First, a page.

Publication Date: 

First Semester Success

First Semester Success
  • Arden B. Hamer, Ed.D.
  • Former IUP Faculty

Whether you re entering the college scene for the first time or returning after a not-so-successful initial attempt, First Semester Success can load you up with tips and strategies for achieving your academic goals. With an entry for each day of the semester (and some bonus tips, too), this book shows simple ways that students can take control of their own learning, studying, reading, habits, and goals. Make reading this book one of your new goals today, and commit to testing the ideas in this book over the semester. You might be surprised at your first semester s success.


If You Live By the Sword

If You Live By the Sword
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  • Lawrence K. Pettit
  • Former IUP President

If You Live by the Sword offers an honest portrayal of the human struggles faced by a university president and it explains how these seldom discussed stresses of the position are intensified by the intrusion of politics. Pettit goes behind the scenes and writes openly about intrigue, betrayal, anxiety, and the contention for power that is faced within the university system. In a career that has mixed academia and politics for over forty years, the author was fired more than once for his politics. And when he ran a gubernatorial campaign, he actually had to fire the candidate's mother. On a more personal level, the author experienced two divorces because of the turbulence of his career, and had to fend off false rumors of sexual impropriety and endure politically inspired audits.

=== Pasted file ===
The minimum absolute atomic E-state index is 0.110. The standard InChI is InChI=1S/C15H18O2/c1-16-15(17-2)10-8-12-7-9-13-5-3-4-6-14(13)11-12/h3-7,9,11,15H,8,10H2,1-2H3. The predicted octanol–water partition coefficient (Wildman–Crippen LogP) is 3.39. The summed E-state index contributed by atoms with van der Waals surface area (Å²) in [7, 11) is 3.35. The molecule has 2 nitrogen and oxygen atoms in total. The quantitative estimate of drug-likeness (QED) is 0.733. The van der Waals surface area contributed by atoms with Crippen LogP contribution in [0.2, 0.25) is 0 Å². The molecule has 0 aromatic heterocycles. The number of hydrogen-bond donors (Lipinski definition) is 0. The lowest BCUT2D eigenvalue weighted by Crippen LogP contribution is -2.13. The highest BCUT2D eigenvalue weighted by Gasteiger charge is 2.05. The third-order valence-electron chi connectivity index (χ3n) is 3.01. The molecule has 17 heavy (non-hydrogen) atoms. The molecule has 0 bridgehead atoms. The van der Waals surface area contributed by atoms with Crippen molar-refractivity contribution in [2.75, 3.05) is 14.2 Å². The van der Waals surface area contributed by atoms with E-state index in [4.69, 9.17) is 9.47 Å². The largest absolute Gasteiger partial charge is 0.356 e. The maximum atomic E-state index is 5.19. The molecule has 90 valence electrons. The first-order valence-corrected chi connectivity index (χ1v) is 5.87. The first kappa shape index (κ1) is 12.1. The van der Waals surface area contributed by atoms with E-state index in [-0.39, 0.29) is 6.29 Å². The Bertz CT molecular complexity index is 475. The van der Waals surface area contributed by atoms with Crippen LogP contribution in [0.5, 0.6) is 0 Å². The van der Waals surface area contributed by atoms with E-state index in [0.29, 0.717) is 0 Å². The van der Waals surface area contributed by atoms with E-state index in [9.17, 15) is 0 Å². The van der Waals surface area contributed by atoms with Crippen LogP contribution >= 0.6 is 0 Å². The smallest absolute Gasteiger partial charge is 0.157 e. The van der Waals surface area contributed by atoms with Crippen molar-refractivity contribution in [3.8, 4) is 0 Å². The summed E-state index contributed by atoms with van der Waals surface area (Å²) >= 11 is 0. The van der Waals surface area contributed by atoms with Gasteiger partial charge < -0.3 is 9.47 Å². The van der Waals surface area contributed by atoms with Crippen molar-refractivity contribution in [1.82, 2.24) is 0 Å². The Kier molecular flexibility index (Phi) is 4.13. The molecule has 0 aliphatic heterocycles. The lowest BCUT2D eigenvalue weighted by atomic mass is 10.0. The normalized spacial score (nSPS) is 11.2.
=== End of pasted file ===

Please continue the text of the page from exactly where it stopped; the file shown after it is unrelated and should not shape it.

Publication Date: 

Leonard Hall Notecards

Leonard Hall Notecards
  • Blank Notecards of Leonard Hall & Tablatures
  • Package of 9 Blank Notecards (3 of Leonard Hall, 3 of Oak Grove facing Tablets, and 3 of facing front door Tablets)
  • Additional Quotes from Jane Leonard and President Pratt
  • Proceeds go towards the Folkman Scholarship

Paintings of Indiana County, Pennsylvania

Paintings of Indiana County, Pennsylvania
  • Ron Donoughe
  • IUP Alumni, Art Education, 1980


Paintings in this richly colorful, hard-cover book are featured in a permanent installation of 80 works, Homage to Indiana County in the Performing Arts Center at IUP.  Scenes on the IUP Campus and throughout Indiana County were painted on site by award winning plein air artist and IUP alumni Ron Donoughe.

Proceeds support the University Museum at IUP.


Revitalizing Readalouds: Interactive Talk About Books With Young Children

Revitalizing Readalouds: Interactive Talk About Books With Young Children
Condition: New
  • Lisa Hammett Price, IUP Faculty
  • Barbara A. Bradley